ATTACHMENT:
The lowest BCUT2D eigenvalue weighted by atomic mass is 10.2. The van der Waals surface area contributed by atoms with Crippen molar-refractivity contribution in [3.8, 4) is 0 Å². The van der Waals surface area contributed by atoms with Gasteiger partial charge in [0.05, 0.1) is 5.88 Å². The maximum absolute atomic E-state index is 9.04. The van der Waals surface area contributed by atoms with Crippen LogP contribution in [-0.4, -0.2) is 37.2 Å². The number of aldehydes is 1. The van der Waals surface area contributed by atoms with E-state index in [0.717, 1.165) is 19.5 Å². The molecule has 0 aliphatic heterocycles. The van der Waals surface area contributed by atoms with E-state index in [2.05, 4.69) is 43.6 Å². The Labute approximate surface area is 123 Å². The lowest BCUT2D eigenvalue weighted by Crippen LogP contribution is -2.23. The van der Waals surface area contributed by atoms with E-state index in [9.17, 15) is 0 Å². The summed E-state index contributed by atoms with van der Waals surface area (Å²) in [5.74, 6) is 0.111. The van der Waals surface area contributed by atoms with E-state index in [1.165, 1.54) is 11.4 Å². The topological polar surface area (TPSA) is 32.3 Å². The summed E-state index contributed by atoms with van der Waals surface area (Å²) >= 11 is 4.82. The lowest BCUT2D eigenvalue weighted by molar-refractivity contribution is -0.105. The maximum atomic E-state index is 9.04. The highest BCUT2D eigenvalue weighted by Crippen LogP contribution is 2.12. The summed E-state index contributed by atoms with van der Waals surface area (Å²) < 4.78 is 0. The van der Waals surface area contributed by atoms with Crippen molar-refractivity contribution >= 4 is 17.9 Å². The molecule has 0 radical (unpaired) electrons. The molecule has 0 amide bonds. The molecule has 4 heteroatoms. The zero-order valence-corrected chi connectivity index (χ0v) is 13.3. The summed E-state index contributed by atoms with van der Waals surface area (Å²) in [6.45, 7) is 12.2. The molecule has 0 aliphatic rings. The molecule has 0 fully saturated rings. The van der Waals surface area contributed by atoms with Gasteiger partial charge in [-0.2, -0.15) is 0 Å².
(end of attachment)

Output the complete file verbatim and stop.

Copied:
The lowest BCUT2D eigenvalue weighted by atomic mass is 10.2. The van der Waals surface area contributed by atoms with Crippen molar-refractivity contribution in [3.8, 4) is 0 Å². The van der Waals surface area contributed by atoms with Gasteiger partial charge in [0.05, 0.1) is 5.88 Å². The maximum absolute atomic E-state index is 9.04. The van der Waals surface area contributed by atoms with Crippen LogP contribution in [-0.4, -0.2) is 37.2 Å². The number of aldehydes is 1. The van der Waals surface area contributed by atoms with E-state index in [0.717, 1.165) is 19.5 Å². The molecule has 0 aliphatic heterocycles. The van der Waals surface area contributed by atoms with E-state index in [2.05, 4.69) is 43.6 Å². The Labute approximate surface area is 123 Å². The lowest BCUT2D eigenvalue weighted by Crippen LogP contribution is -2.23. The van der Waals surface area contributed by atoms with E-state index in [9.17, 15) is 0 Å². The summed E-state index contributed by atoms with van der Waals surface area (Å²) in [5.74, 6) is 0.111. The van der Waals surface area contributed by atoms with E-state index in [1.165, 1.54) is 11.4 Å². The topological polar surface area (TPSA) is 32.3 Å². The summed E-state index contributed by atoms with van der Waals surface area (Å²) >= 11 is 4.82. The lowest BCUT2D eigenvalue weighted by molar-refractivity contribution is -0.105. The maximum atomic E-state index is 9.04. The highest BCUT2D eigenvalue weighted by Crippen LogP contribution is 2.12. The summed E-state index contributed by atoms with van der Waals surface area (Å²) < 4.78 is 0. The van der Waals surface area contributed by atoms with Crippen molar-refractivity contribution >= 4 is 17.9 Å². The molecule has 0 radical (unpaired) electrons. The molecule has 0 amide bonds. The molecule has 4 heteroatoms. The zero-order valence-corrected chi connectivity index (χ0v) is 13.3. The summed E-state index contributed by atoms with van der Waals surface area (Å²) in [6.45, 7) is 12.2. The molecule has 0 aliphatic rings. The molecule has 0 fully saturated rings. The van der Waals surface area contributed by atoms with Gasteiger partial charge in [-0.2, -0.15) is 0 Å².